I'm also coming off a wireless mouse which I did like, but not having to worry about recharging the batteries will be nice, and I think the wireless module was starting to fail. This is just so much more reliable and I don't really care about a cable.
This comes down to personal preference but I REALLY like not having too many buttons. The two thumb buttons are far away from where I might accidentally push them like I have on previous mice. I doubt I'll ever assign them to any controls in-game but it's nice to have at least those two if I change my mind, because they ARE quite convenient.
Again, hardware CPI adjustment up to 10,000 CPI is overkill but really nice to have.
The shape is perfect for my fingertip / palm grip. Once I'm in the zone, I forget I'm holding a mouse.
Cons: I'd like a more advanced colour control system if I'm going to pay ~$30 extra for lights. For some reason, the mouse wheel doesn't have the breathing option the palm area has, and the only other options are static or the preset spectrum shifting.
There's no way to have the spectrum only change from blue to purple, or to control the duration of the breathing (for example I don't like how the lights are OFF for a couple of seconds through each cycle). Even something as small as having static while using the PC and breathing when the monitor is off would make my day.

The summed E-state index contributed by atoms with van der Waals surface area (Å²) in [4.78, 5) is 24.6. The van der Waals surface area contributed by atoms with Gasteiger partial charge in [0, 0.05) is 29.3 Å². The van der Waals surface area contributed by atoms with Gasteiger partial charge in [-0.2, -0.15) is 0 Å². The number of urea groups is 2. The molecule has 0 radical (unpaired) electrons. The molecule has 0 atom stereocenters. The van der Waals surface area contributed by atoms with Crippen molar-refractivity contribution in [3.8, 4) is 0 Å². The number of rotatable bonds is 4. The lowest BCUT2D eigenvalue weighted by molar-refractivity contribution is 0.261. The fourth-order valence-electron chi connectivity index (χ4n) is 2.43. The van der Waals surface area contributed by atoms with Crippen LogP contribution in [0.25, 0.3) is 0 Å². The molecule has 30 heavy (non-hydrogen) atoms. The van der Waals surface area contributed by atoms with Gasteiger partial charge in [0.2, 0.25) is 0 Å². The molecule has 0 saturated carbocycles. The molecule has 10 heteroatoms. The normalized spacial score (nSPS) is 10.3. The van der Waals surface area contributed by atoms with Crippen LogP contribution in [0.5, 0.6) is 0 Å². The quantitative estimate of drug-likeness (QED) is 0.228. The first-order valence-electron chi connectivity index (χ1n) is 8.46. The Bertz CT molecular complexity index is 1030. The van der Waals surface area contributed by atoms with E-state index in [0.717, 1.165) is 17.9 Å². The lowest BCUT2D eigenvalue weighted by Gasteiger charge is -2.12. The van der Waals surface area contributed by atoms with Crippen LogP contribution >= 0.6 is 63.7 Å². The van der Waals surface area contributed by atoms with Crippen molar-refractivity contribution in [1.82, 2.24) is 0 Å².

Other Thoughts: Aside from that, if I have any negative feelings about the mouse, it's because it's a strange mouse I haven't fully adjusted or gotten used to yet.
The mouse is a LOT lighter than what I came from (partially because it included a battery) so it almost feels "cheap" even though the quality of the mouse is far from cheap.
I'm relieved to be free from having to control the sensitivity via Windows. I also can't believe I was using pointer acceleration without knowing it. My control is now quite awful because the feel has changed completely, but I also feel like I'll be able to make real progress in my mouse accuracy as I re-train my muscle memory.
As an aside, if you're using pointer acceleration (known as "Enhance Pointer Precision" in Windows) and you have any interest in improving your skill with the mouse, just turn it off. Yeah, it'll feel like junk and you might even need to lower the sensitivity if you find it difficult to hit a very small target, but pointer acceleration makes it virtually impossible for you to develop consistency.
Pros: This is a 5.0 out of 5.
1000W of 80 Plus Platinum power is great. It has all the connectors you could possibly need and the power to keep them all fed.
The "Eco Mode" switch on the back is funny because as far as I can tell it just switches the fan curve to run be off when possible and running as slowly as possible. I wouldn't count turning off one fan as Eco-friendly but what I actually wanted on my power supply was a way to turn off the freaking fan, and there it is!
Cons: Not a single one.
Other Thoughts: I look forward to digital power supplies, or power supplies that offer some flexibility in terms of control.
For example, one feature that would be over the top would be an adjustable peripheral slot. Cover it with a warning (require a screwdriver to remove the cover, even) just to be sure. Then you've built a full fan controller right into the power supply itself.
For my own system, I have 14 fans. They're too weak at 5V but their combined noise is just a bit too much at 12V. I don't want to re-wire a Molex plug for 7V because I don't know how the PSU will react to power being fed backward into the 5V rail.
In this instance, a single peripheral port with controllable voltage would be the cherry on top.